Between smart home gear and digital assistants, it's looking like consumer technology's future may lie in voice controls—but one leader in the field might be taking a step backwards.
Amazon's reportedly working on an “Echo-like speaker” with a 7-inch touchscreen, according to Bloomberg’s Marc Gurman. That follows a Wall Street Journal report in May that said Amazon’s Lab126 was working on a voice-activated “tablet-like computer screen.”
There’s no word on what this device would look like, but from the descriptions it appears this device more closely resemble Amazon's Fire tablet than the Echo itself. The idea is to have an Alexa-powered smart device with a touchscreen for the kitchen or living room. That way you can call up a weather forecast or view a recipe online while your hands are otherwise occupied.
The device would apparently have better quality audio than the Echo speaker, which tends to struggle when you turn up the volume. It would also run Fire OS and be able to do all the things Alexa-powered speakers (and Fire tablets with Alexa) can do now. The touchscreen would also be able to tilt so you can view at various angles when standing up or sitting down.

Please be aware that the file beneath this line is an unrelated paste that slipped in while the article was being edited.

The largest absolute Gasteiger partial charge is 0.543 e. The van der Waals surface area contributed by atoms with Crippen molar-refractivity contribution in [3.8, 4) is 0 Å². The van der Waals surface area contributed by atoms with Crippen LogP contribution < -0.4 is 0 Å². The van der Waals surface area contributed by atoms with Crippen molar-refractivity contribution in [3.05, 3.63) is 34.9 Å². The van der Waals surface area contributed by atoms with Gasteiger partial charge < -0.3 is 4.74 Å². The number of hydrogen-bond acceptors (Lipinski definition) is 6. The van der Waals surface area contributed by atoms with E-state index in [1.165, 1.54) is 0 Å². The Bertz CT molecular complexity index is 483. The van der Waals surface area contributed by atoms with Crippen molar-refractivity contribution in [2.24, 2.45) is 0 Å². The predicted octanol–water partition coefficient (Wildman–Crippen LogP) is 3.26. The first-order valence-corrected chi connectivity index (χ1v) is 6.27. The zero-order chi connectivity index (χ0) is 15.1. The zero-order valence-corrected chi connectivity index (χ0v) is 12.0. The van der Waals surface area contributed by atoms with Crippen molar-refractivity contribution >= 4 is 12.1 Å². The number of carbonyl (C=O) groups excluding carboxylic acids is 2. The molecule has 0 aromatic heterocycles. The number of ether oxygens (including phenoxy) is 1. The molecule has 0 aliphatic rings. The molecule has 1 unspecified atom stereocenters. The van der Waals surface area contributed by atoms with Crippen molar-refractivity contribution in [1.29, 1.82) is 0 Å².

The story behind the story: Amazon’s rumored plans may seem a little strange. The whole appeal of the Echo line is its simplicity, with your voice as the only means to interact with the speaker—a straightforward idea that caught on and sparked a race by competitors including Google (and possibly Apple) to follow suit. That increase in competition may be Amazon’s primary motivator to introduce new Alexa-powered devices, but it’s anybody’s guess whether a tablet with fancy speakers will help Amazon keep its lead.
The purported new Echo device (assuming it will have that name) could roll out as early as the first three months in 2017. When it does, Gurman says the other devices will remain, including the current Echo, as well as the Dot (our budget-level personal favorite) and Tap.
This story, "Amazon's next-gen Echo may be a giant speaker with a touchscreen" was originally published by PCWorld.